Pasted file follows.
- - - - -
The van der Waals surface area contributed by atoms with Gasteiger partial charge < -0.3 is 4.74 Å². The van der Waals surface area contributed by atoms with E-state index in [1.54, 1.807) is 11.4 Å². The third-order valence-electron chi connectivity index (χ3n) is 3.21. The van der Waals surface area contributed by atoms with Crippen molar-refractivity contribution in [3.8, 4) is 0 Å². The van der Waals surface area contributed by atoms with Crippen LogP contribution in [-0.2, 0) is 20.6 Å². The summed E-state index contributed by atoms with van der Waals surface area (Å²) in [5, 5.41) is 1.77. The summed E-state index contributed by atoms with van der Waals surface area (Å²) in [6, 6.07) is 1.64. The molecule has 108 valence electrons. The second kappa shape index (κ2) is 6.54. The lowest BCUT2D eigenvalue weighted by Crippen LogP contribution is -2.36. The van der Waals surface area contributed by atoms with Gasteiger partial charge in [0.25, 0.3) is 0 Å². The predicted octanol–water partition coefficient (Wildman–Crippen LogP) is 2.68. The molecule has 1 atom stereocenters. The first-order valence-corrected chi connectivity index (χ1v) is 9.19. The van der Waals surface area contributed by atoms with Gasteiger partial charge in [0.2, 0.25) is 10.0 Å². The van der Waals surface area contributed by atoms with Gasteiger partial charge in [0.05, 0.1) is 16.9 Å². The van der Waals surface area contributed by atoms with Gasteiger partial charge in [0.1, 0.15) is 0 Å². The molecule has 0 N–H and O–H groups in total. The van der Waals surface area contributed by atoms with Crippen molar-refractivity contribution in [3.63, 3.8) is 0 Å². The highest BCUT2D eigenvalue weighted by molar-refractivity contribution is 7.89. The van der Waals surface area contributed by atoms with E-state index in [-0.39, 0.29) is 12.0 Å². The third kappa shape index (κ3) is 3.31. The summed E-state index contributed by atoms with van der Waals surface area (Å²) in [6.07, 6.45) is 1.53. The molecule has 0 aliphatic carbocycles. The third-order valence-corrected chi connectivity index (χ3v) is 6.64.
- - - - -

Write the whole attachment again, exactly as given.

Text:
The van der Waals surface area contributed by atoms with Gasteiger partial charge < -0.3 is 4.74 Å². The van der Waals surface area contributed by atoms with E-state index in [1.54, 1.807) is 11.4 Å². The third-order valence-electron chi connectivity index (χ3n) is 3.21. The van der Waals surface area contributed by atoms with Crippen molar-refractivity contribution in [3.8, 4) is 0 Å². The van der Waals surface area contributed by atoms with Crippen LogP contribution in [-0.2, 0) is 20.6 Å². The summed E-state index contributed by atoms with van der Waals surface area (Å²) in [5, 5.41) is 1.77. The summed E-state index contributed by atoms with van der Waals surface area (Å²) in [6, 6.07) is 1.64. The molecule has 108 valence electrons. The second kappa shape index (κ2) is 6.54. The lowest BCUT2D eigenvalue weighted by Crippen LogP contribution is -2.36. The van der Waals surface area contributed by atoms with Gasteiger partial charge in [0.25, 0.3) is 0 Å². The predicted octanol–water partition coefficient (Wildman–Crippen LogP) is 2.68. The molecule has 1 atom stereocenters. The first-order valence-corrected chi connectivity index (χ1v) is 9.19. The van der Waals surface area contributed by atoms with Gasteiger partial charge in [0.2, 0.25) is 10.0 Å². The van der Waals surface area contributed by atoms with Gasteiger partial charge in [0.05, 0.1) is 16.9 Å². The van der Waals surface area contributed by atoms with Gasteiger partial charge in [0.1, 0.15) is 0 Å². The molecule has 0 N–H and O–H groups in total. The van der Waals surface area contributed by atoms with Crippen molar-refractivity contribution in [3.63, 3.8) is 0 Å². The highest BCUT2D eigenvalue weighted by molar-refractivity contribution is 7.89. The van der Waals surface area contributed by atoms with E-state index in [-0.39, 0.29) is 12.0 Å². The third kappa shape index (κ3) is 3.31. The summed E-state index contributed by atoms with van der Waals surface area (Å²) in [6.07, 6.45) is 1.53. The molecule has 0 aliphatic carbocycles. The third-order valence-corrected chi connectivity index (χ3v) is 6.64.